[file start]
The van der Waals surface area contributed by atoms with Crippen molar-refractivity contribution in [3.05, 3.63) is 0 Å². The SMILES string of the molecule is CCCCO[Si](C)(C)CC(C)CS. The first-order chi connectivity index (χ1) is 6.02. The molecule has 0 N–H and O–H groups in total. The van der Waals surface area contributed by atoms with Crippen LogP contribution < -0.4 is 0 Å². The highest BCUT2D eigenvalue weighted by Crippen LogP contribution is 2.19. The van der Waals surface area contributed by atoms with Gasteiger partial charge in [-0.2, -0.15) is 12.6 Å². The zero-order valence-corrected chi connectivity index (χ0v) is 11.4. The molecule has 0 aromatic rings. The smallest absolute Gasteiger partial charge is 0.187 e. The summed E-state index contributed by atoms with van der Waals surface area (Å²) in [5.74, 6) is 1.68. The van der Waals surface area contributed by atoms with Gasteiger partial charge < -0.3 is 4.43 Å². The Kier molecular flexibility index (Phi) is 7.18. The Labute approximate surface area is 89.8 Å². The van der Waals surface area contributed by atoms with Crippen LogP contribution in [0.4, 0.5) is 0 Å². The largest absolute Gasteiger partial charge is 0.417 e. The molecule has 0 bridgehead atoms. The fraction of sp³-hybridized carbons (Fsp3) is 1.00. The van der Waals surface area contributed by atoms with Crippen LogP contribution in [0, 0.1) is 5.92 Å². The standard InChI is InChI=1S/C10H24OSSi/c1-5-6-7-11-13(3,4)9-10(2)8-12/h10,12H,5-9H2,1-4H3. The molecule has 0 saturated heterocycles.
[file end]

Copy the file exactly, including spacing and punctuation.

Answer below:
The van der Waals surface area contributed by atoms with Crippen molar-refractivity contribution in [3.05, 3.63) is 0 Å². The SMILES string of the molecule is CCCCO[Si](C)(C)CC(C)CS. The first-order chi connectivity index (χ1) is 6.02. The molecule has 0 N–H and O–H groups in total. The van der Waals surface area contributed by atoms with Crippen LogP contribution < -0.4 is 0 Å². The highest BCUT2D eigenvalue weighted by Crippen LogP contribution is 2.19. The van der Waals surface area contributed by atoms with Gasteiger partial charge in [-0.2, -0.15) is 12.6 Å². The zero-order valence-corrected chi connectivity index (χ0v) is 11.4. The molecule has 0 aromatic rings. The smallest absolute Gasteiger partial charge is 0.187 e. The summed E-state index contributed by atoms with van der Waals surface area (Å²) in [5.74, 6) is 1.68. The van der Waals surface area contributed by atoms with Gasteiger partial charge < -0.3 is 4.43 Å². The Kier molecular flexibility index (Phi) is 7.18. The Labute approximate surface area is 89.8 Å². The van der Waals surface area contributed by atoms with Crippen LogP contribution in [0.4, 0.5) is 0 Å². The largest absolute Gasteiger partial charge is 0.417 e. The molecule has 0 bridgehead atoms. The fraction of sp³-hybridized carbons (Fsp3) is 1.00. The van der Waals surface area contributed by atoms with Crippen LogP contribution in [0, 0.1) is 5.92 Å². The standard InChI is InChI=1S/C10H24OSSi/c1-5-6-7-11-13(3,4)9-10(2)8-12/h10,12H,5-9H2,1-4H3. The molecule has 0 saturated heterocycles.